Baby Boomers, Gen-X, Millennials – we’ve all felt the sting of being lumped into an increasingly bleak portrait of our generation, without consent. Guided by hubris, we’ll click on a link with our respective label to see what we can learn about ourselves. We know these labels are oversimplified generalizations, but that doesn’t stop us from drawing parallels to our own lives. Since graduating with two master’s degrees at 24, I have felt the sting, and the truth, of the Millennial thinkpiece.
To summarize, a Millennial is a self-entitled, narcissistic, lazy individual who came-of-age during the early 2000s and who seeks employment that is fulfilling, will work grueling and demeaning jobs without pay, and is concerned about how their actions impact those around them. It’s complicated.
Get out your chips, it’s time to play Millennial Bingo. Aside from growing up with Harry Potter and having access to an account with *literally* every video streaming service available, I also fulfill more serious Millennial stereotypes. I studied and have a master’s degree in Art History: a field so liberal even President Obama scoffed at it. I also have a Master of Library and Information Science, which means I can be an ALA accredited librarian. After studying abroad, I moved back in with my parents and stayed there until I completed my graduate degrees. Throughout college I had numerous unpaid internships and part-time jobs and, aside from a few scholarships, my parents financed my entire school experience. That’s two squares on your board for privilege and Millennial stereotype. Do you have Bingo yet? Don’t worry, we’re not done!
When I did move out to live with my then-fiancé, I started looking for jobs immediately in my fields: the arts and libraries. I almost immediately received a low-paying, no-benefits, part-time, adjunct teaching position at a liberal arts college. I was thrilled. After months of continuous job hunting, I received another part-time, low-paid, position as a youth services library associate. That bingo square reads: over-educated, under-employed but overworked, and extremely grateful.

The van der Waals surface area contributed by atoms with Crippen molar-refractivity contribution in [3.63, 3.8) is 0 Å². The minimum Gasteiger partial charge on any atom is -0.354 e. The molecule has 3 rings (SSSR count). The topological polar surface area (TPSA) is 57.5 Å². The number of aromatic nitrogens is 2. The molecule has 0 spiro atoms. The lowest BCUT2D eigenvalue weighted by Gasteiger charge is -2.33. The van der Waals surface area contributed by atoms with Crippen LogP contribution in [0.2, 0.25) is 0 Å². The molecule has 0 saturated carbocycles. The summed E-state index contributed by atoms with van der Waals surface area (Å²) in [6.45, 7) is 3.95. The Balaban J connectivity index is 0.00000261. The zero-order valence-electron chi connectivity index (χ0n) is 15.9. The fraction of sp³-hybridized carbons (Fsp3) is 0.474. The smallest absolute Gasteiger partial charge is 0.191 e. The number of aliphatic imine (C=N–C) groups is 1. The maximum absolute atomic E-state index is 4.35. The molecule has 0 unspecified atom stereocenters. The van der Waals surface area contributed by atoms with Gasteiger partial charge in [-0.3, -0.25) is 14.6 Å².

In January, while teaching two art history courses for $3,200 a class, I went from working 22 hours a week as a library associate for $13 an hour, to working 24.75 hours at a design firm for $13 an hour. Three weeks ago the unicorn arrived and laid his head in my lap: I was offered a full time position, with benefits, as an Adult Services Librarian for a library where I had previously been rejected in the same position. Yes, the heavens did open up and shower me in gold light while trumpets sounded. Yes, I finally felt professionally validated as an organization was willing to take a chance on me. I’m ready to thrive, rather than survive.
I applied to full-time positions for 17 months before being offered one in my field. Privilege compounded by support made this prototypical Millennial experience painful only existentially. I was still frustrated, however, by my apparent inability to break out of the omnipresent stereotype. How am I supposed to get 5 years experience for an entry-level position when the entry-level positions require 5 years experience? Why will none of these organizations give me a chance? Why are my part-time jobs and internships and degrees and pluck not enough?
Now that I’m here, I’m going to be that engaged and ambitious creative who is simultaneously lazy and entitled; I’m going to lean-in to my Millennial identity.
See you at brunch.